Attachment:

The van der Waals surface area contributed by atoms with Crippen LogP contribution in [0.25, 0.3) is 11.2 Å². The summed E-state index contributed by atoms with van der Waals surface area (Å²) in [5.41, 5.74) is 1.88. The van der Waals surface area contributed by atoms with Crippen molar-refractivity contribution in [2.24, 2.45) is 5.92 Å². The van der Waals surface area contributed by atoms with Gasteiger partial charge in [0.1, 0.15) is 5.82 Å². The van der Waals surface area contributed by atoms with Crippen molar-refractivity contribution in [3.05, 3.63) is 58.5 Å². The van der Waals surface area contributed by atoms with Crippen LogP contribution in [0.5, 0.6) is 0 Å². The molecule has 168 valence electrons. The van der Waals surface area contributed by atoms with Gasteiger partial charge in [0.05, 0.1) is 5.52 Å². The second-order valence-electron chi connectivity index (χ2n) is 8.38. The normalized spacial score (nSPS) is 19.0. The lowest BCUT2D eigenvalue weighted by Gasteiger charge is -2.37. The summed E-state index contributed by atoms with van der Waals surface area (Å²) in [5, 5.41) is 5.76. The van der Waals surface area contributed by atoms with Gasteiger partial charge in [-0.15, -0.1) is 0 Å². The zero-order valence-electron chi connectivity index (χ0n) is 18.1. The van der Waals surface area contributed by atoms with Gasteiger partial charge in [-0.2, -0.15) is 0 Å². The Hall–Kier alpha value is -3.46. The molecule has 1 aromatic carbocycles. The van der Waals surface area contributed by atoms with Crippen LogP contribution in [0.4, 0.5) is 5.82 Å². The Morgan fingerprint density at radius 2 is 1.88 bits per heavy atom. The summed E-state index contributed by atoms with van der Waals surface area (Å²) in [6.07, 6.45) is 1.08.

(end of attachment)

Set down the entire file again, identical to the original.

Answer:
The van der Waals surface area contributed by atoms with Crippen LogP contribution in [0.25, 0.3) is 11.2 Å². The summed E-state index contributed by atoms with van der Waals surface area (Å²) in [5.41, 5.74) is 1.88. The van der Waals surface area contributed by atoms with Crippen molar-refractivity contribution in [2.24, 2.45) is 5.92 Å². The van der Waals surface area contributed by atoms with Gasteiger partial charge in [0.1, 0.15) is 5.82 Å². The van der Waals surface area contributed by atoms with Crippen molar-refractivity contribution in [3.05, 3.63) is 58.5 Å². The van der Waals surface area contributed by atoms with Crippen LogP contribution in [0.5, 0.6) is 0 Å². The molecule has 168 valence electrons. The van der Waals surface area contributed by atoms with Gasteiger partial charge in [0.05, 0.1) is 5.52 Å². The second-order valence-electron chi connectivity index (χ2n) is 8.38. The normalized spacial score (nSPS) is 19.0. The lowest BCUT2D eigenvalue weighted by Gasteiger charge is -2.37. The summed E-state index contributed by atoms with van der Waals surface area (Å²) in [5, 5.41) is 5.76. The van der Waals surface area contributed by atoms with Gasteiger partial charge in [-0.15, -0.1) is 0 Å². The zero-order valence-electron chi connectivity index (χ0n) is 18.1. The van der Waals surface area contributed by atoms with Gasteiger partial charge in [-0.2, -0.15) is 0 Å². The Hall–Kier alpha value is -3.46. The molecule has 1 aromatic carbocycles. The van der Waals surface area contributed by atoms with Crippen LogP contribution in [0.4, 0.5) is 5.82 Å². The Morgan fingerprint density at radius 2 is 1.88 bits per heavy atom. The summed E-state index contributed by atoms with van der Waals surface area (Å²) in [6.07, 6.45) is 1.08.